3.IMS issues seem to affect lower mileage cars, if they have made it to 80k they seem to be ok
4. They are a sweeter engine than the 3.6, more revvy but slightly less torque

Suggest you treat the purchase a bit like an endowment mortgage, low up front investment but there is a possibility you'll have to pay more to settle the mortgage in a few years if the stock market goes foobar.

Be careful of cars with "new" engines there are some shocking practices around in rebuilding or salvaging engines which are invisible externally, I'd only buy one that has been rebuilt/ replaced by a very reliable source such as Hartech etc, otherwise you'd be better buying one with a shot engine (if you can find one) and getting it replaced yourself

Other opinions are available :D
 
I would only buy a 996, that has a original Porsche replacement engine from 07 forward...
That's what I did, so I don't worry about it...(But failure can still happen.)
If you are looking anyway, why not look for one with a new Porsche replacement engine? :?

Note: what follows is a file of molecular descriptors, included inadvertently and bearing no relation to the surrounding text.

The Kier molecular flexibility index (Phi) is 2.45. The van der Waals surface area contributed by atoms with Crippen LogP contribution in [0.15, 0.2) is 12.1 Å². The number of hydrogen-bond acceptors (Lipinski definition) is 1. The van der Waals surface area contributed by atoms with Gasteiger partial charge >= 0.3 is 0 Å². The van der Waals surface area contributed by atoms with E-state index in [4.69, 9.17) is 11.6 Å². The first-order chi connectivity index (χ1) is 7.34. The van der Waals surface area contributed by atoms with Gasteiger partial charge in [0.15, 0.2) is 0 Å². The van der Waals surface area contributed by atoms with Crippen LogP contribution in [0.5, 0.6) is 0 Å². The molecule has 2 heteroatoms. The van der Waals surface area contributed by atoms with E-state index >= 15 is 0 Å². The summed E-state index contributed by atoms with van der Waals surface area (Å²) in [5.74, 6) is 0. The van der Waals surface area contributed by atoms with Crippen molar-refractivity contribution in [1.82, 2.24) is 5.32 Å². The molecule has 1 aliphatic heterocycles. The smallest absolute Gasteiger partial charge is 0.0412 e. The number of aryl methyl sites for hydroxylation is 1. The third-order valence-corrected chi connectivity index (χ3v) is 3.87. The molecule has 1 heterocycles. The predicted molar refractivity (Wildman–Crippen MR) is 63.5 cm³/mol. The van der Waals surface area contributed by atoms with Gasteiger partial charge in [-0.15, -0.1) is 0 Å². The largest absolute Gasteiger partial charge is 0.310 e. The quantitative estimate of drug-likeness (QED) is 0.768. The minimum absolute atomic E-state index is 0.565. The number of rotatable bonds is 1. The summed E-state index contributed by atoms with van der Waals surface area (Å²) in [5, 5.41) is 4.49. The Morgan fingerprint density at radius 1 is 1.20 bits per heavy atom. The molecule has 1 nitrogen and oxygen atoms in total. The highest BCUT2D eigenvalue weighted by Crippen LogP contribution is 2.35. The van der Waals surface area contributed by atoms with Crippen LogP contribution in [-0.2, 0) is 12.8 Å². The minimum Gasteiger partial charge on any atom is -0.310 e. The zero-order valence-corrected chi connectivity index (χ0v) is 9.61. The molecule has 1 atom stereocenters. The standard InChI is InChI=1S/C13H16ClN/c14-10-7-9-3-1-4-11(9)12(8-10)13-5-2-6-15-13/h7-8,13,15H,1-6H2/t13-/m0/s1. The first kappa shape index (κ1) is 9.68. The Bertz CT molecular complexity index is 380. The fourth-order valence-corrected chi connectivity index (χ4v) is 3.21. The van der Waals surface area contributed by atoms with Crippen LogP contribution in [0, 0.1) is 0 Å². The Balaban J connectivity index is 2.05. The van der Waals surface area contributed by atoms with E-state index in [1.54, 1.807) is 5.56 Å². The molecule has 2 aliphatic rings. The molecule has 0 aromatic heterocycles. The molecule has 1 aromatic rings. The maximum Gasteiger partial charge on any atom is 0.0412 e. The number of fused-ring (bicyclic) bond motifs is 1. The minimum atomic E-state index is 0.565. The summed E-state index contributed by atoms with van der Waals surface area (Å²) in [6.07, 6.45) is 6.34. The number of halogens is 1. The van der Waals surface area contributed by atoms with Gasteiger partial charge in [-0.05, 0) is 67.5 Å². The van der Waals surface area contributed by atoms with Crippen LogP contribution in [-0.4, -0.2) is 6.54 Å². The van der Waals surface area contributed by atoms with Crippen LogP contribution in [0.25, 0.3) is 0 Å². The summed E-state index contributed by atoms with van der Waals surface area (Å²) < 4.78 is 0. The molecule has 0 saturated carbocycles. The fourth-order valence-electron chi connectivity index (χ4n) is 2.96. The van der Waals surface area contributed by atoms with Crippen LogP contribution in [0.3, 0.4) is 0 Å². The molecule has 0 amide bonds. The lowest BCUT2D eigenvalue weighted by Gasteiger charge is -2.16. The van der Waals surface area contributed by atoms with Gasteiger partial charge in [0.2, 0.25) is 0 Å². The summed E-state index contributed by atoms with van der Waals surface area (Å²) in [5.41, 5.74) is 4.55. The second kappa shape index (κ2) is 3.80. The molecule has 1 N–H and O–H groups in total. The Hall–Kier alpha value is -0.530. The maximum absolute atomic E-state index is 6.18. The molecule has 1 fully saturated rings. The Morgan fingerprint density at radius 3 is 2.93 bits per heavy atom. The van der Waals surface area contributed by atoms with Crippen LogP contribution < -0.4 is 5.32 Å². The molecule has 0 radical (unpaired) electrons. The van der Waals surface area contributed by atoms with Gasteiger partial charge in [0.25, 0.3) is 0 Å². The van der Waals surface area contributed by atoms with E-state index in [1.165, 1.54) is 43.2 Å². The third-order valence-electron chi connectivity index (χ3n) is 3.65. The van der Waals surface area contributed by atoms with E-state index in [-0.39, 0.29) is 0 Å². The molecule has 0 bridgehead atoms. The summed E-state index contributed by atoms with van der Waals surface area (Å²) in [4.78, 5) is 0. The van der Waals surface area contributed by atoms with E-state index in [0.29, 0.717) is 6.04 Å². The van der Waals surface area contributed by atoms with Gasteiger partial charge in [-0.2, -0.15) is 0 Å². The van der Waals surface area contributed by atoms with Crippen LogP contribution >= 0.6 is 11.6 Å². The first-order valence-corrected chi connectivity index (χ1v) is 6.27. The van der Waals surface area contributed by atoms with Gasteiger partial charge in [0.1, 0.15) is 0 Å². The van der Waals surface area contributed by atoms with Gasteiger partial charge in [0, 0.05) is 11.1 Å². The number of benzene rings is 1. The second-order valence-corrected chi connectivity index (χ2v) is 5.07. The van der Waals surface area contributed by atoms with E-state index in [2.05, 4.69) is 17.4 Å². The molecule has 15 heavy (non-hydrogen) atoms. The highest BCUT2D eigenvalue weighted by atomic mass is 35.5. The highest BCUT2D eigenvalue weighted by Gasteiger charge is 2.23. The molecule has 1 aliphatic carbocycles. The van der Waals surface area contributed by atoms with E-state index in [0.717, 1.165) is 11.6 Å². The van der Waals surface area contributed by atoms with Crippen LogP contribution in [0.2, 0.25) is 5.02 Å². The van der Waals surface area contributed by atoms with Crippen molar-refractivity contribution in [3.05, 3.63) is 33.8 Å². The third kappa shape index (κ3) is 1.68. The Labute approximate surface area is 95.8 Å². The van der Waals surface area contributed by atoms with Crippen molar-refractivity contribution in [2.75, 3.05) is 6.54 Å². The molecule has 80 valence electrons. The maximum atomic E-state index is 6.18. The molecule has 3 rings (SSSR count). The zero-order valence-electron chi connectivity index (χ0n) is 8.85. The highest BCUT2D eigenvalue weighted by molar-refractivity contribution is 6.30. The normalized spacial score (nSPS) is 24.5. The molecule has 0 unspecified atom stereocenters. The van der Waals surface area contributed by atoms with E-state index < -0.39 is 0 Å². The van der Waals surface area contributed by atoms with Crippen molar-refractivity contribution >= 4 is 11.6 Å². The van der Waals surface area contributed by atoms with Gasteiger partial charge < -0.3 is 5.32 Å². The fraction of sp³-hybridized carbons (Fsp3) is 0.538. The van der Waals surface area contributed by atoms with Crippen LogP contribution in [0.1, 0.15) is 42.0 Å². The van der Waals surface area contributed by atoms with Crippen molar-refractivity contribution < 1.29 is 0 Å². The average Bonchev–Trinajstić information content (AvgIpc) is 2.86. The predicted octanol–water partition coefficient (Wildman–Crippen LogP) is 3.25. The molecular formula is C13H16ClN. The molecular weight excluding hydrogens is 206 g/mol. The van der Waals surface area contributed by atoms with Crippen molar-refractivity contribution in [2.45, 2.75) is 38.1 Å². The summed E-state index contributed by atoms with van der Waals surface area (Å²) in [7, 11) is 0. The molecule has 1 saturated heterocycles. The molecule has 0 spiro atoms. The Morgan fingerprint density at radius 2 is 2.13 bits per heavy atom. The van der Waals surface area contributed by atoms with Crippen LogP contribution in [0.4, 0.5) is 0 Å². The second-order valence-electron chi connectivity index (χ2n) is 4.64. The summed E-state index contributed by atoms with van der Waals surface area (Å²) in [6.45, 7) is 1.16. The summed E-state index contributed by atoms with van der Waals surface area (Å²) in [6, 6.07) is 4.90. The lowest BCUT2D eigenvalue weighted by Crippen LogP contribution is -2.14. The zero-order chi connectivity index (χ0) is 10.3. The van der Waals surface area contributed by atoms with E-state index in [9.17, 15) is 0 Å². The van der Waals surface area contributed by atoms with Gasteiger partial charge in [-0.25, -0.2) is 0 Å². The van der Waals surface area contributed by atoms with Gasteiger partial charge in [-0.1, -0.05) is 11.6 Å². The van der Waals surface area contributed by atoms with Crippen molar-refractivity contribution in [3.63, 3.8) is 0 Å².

Regards
Stefan
 
I'd buy a good long legs small price, and keep the money aside for what ifs coz they may not come and a lower mile dearer car may still have issues, all a gamble but I've had many a long legger that puts a smile on my face! :thumb:
Seriously consider maintenance plan and just enjoy a car that won't depreciate much if you look after it, it didnt cost alot and it is a 911 :wink:

Dave
 
Stefandk said:
I would only buy a 996, that has a original Porsche replacement engine from 07 forward...
That's what I did, so I don't worry about it...(But failure can still happen.)
If you are looking anyway, why not look for one with a new Porsche replacement engine? :?

Regards
Stefan

Why from 2007 onwards?